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11 Proverbs For Couples That Will Guarantee Stronger Relationships

Couples Guarantee Stronger Relationships

Everyone wants a strong relationship, but how many are actually willing to work for it? These eleven proverbs for couples can help you a lot. Sustaining a relationship is no joke, and unless you put in the effort and work towards building a sense of understanding, problems will be galore.

I’ve been working with couples for over 30 years, and during that time I find myself saying some things over and over. Many things I have learned elsewhere, particularly from colleagues in the Imago community. Some things I’ve come up with on my own – I think. At this point, the sources are a blur because in saying them so often they now all feel like my own. Here they are, in no particular order.

Here Are 11 Proverbs For Couples

1. There are three things that make me believe in God.

a) The taste of fresh-squeezed orange juice, b) Yosemite Valley, and c) the perfection with which couples choose each other. 

You may think you know why you choose your partner when you propose or say “yes, I do.”  But you haven’t a clue. The deeper reasons and deeper meaning for your partnership will continue to unfold over the decades of your relationship if you hang in long enough and stay open to it. 

And much of this meaning comes through in the struggles you two will have. Each time I witness this perfection in my office, my faith that there is a Higher Being organizing the cosmos is reaffirmed.

2. You pick the person who can best create your worst nightmare. 

While this may sound harsh, or scary, there is deep meaning in its truth. The intent here is that you will choose someone (unconsciously, of course) who will trigger sore spots from your past. 

Along with this theory is the belief that you make such a choice in order to heal things as an adult with your partner that you could not work out with your parent when you were a child.

Related: 5 Ways Couples Can Survive During Times of Crisis

3. When it’s hysterical, it’s historical. 

If your partner is acting or reacting in a way that makes absolutely no sense based on the stimuli, the reason behind the behavior may come from the distant past. Does your wife have a total meltdown if you forget to pick up something at the store she asked for? Find out what that feeling reminds her of from her childhood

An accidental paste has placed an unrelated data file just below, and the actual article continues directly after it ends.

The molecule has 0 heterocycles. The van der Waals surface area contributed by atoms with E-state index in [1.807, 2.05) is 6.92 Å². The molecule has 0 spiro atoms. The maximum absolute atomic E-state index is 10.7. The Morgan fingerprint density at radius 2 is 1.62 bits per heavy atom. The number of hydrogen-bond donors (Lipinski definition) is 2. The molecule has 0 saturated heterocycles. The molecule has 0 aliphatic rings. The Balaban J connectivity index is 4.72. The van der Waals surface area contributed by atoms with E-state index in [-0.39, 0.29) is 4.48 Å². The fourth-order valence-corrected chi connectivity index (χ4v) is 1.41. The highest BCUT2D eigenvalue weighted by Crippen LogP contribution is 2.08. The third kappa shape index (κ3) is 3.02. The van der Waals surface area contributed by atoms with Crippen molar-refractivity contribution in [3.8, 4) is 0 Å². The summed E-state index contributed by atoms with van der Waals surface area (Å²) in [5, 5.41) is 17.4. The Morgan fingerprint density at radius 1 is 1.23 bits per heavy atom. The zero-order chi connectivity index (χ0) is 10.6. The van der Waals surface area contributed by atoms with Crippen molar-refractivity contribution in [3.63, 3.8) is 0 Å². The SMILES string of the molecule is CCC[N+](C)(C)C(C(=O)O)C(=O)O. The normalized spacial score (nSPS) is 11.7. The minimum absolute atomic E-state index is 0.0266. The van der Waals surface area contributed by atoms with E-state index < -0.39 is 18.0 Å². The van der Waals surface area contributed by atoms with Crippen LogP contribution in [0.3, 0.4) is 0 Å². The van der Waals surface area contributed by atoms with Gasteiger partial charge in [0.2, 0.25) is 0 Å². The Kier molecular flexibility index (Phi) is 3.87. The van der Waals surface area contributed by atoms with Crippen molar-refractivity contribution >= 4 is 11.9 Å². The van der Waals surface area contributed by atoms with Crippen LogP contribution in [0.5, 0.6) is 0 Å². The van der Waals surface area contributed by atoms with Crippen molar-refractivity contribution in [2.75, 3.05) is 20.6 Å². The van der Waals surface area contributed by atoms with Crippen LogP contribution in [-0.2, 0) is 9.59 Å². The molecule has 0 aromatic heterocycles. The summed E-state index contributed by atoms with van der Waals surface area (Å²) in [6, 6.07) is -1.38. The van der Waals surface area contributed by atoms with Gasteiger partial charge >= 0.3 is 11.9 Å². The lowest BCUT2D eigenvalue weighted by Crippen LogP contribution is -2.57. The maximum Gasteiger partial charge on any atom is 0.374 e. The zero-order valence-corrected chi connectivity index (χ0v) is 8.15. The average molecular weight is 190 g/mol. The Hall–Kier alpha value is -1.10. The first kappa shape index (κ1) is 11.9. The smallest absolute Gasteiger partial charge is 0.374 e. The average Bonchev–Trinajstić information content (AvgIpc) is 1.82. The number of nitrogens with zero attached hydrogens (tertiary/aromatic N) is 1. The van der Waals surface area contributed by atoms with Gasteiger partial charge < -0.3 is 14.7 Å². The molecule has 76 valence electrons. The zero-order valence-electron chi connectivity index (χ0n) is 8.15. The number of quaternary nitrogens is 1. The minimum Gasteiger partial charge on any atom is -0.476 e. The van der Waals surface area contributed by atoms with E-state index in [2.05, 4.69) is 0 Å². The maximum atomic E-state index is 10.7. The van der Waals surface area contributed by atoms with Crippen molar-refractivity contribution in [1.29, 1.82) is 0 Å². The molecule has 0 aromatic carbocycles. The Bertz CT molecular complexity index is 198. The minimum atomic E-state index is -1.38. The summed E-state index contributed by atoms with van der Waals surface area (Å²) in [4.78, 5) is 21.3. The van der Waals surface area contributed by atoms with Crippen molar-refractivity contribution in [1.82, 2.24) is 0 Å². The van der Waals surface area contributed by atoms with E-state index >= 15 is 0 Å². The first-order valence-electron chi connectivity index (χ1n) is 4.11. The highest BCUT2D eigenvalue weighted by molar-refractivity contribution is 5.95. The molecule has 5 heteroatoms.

You might be surprised to learn it can be connected to something like a parent who forgot her birthday or forgot to pick her up from school repeatedly, or something in the neighborhood of a profound feeling of not mattering.

4. In marriage, it’s win-win or lose-lose. There is no win-lose.  

So many arguments devolve into one person trying to beat the other through marshaling evidence, verbal jousting, or subtle or not so subtle putdowns. This does absolutely nothing positive for either side in the dispute. 

The only thing that will help your marriage is if both of you feel like winners. If you don’t, you will both lose. It’s that simple, and any time you think you have to prove your point, you’re not proving anything except that you don’t understand what it means to be in a relationship.

5. In heated arguments, remember the 90/10 formula. 

Connected to proverb #3, this formula posits that when you and your partner are in a screaming match over something inane, 10% of the conflict stems from the present-day context of what you’re arguing over. (My wife and I once got in an argument over who had to turn their head more to see the clock in order to know what time it was.) 

The other 90% of the energy you bring to the conflict stems from your past. It is the little child in your adult body who is providing all the energy behind this conflict.

Related: 5 Core Truths About Marriage That Every Couple Should Keep In Mind

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Josh Gressel, Ph.D.

Josh Gressel, Ph.D., is a clinical psychologist in the San Francisco Bay area and a student of Jewish mysticism. He is the author of Embracing Envy: Finding the Spiritual Treasure in Our Most Shameful Emotion, published in 2014 by University of America Press, and a chapter in an edited book: "Disposable Diapers, Envy, and the Kibbutz: What happens to an emotion-based on comparison in a society based on equality?"(in Envy at Work and in Organizations, Oxford University Press, 2017).View Author posts